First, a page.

It’s hard for me to hide my fan boy nature when it comes to private space flight. Whilst all credit must go to Scaled Composites and Virgin Galactic for getting me inspired about all things space they have unfortunately taken a second seat to my current space crush. Not-so-long time readers will know that I’m talking about SpaceX, a company that has shown time and time again that they’re capable of not only developing technology that no private entity had previously but also delivering on their patently crazy promises. However I’m not in favour of monopolies/single points of failure (stemming from my capitalistic/engineering nature respectively) and the more options we have available to us for putting things in space the better.
Today it appears we have another contender: the Orbital Science’s Antares rocket.
Now I’ve only mentioned Orbital Sciences briefly in the past, noting that they won a contract to provide launch capabilities to NASA alongside SpaceX as part of the Commercial Orbital Transportation Services (COTS) program, but their legacy stretches back quite a long way. Founded in 1982 they’ve developed several different launch platforms in tandem with NASA and have also been involved in numerous high profile scientific missions. Most recently they developed the Dawn craft which is currently in the asteroid belt transiting from the asteroid Vesta to the dwarf planet Ceres. Needless to say if anyone has the chops to develop their own launch system it’s orbital sciences and the Antares rocket is their first such system.
On paper it looks to be somewhere between the Falcon 1 and 9 with a total payload to LEO of around 5000kg. The two first stage engines are curious little beasts, originally designed to form the basis of the Russian N-1 rocket that was bound for the moon. Considering that launch system was a dismal failure you’d then have to wonder about them using the engines from it but N-1’s issues were mostly process/design based rather than stemming from issues from one particular component. It also has a slightly wider payload fairing than the Falcon 9 at 3.9m in diameter which could come in handy for certain mission profiles.
The first launch of the Antares (dubbed A-ONE) was scheduled to happen in the middle of last week however some minor technical issues delayed the launch. The rocket itself was fine however one of the umbilical cables disconnected 12 minutes prior to launch, far too early when it usually happens right before lift off. Thankfully this didn’t require the rocket to be stood down and they were able to reschedule it for a couple days later. Unfortunately high winds on the second launch day caused them to issue a no-go due to weather and it was rescheduled for today. Thankfully conditions improved and they were able to launch, making the Antares rocket the second fully private rocket to make it to orbit.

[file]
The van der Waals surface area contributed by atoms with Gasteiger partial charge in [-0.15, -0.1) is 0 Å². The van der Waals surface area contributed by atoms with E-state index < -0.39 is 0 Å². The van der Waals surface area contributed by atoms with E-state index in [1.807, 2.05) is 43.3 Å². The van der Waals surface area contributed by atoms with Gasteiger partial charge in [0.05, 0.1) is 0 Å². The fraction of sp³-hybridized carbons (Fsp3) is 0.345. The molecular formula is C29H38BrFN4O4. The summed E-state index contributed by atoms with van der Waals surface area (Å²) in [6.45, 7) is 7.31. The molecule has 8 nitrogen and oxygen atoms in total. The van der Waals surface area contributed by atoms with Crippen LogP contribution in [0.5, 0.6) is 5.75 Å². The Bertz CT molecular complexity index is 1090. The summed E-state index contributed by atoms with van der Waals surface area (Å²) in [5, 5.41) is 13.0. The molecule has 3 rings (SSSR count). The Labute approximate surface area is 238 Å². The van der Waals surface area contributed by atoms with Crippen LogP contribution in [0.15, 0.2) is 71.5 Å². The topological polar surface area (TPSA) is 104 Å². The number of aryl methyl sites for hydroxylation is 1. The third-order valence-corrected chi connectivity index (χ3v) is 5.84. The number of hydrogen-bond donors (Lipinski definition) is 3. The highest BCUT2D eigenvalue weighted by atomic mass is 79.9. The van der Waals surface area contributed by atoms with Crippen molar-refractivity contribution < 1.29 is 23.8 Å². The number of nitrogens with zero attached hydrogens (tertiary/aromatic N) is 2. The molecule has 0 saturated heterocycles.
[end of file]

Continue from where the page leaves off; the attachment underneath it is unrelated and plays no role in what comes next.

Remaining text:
Apart from that it’s still notable for many reasons. If the picture above looks a little unfamiliar to you it’s because the Antares wasn’t launched from the iconic Cape Canaveral. Instead it was launched from NASA’s Wallops Flight Facility located in Virginia, a place that doesn’t usually see rockets of this size. Indeed the Antares rocket is the largest rocket to ever be launched from this facility and will likely become the defacto launch site for the rocket in the future thanks to its much less crowded launch schedule. If all goes to plan this site could see another 2 launches of the Antares rocket this year which would be on par with SpaceX’s rapid turnaround times.
Today marks a great achievement for Orbital Sciences and the greater space industry as it shows that not only is the private space industry viable, it can likely support several competing players. This will only help spur innovation forward as companies look to outpace each other on every aspect. Whilst SpaceX might be the current starlet Orbital Sciences has decades of experience behind them and I can’t imagine them being in the backseat for very long. As always this means that the cost to launch will trend downwards and from there it’s only a matter of time before it reaches the commodity level.
And that, my friends, is really exciting.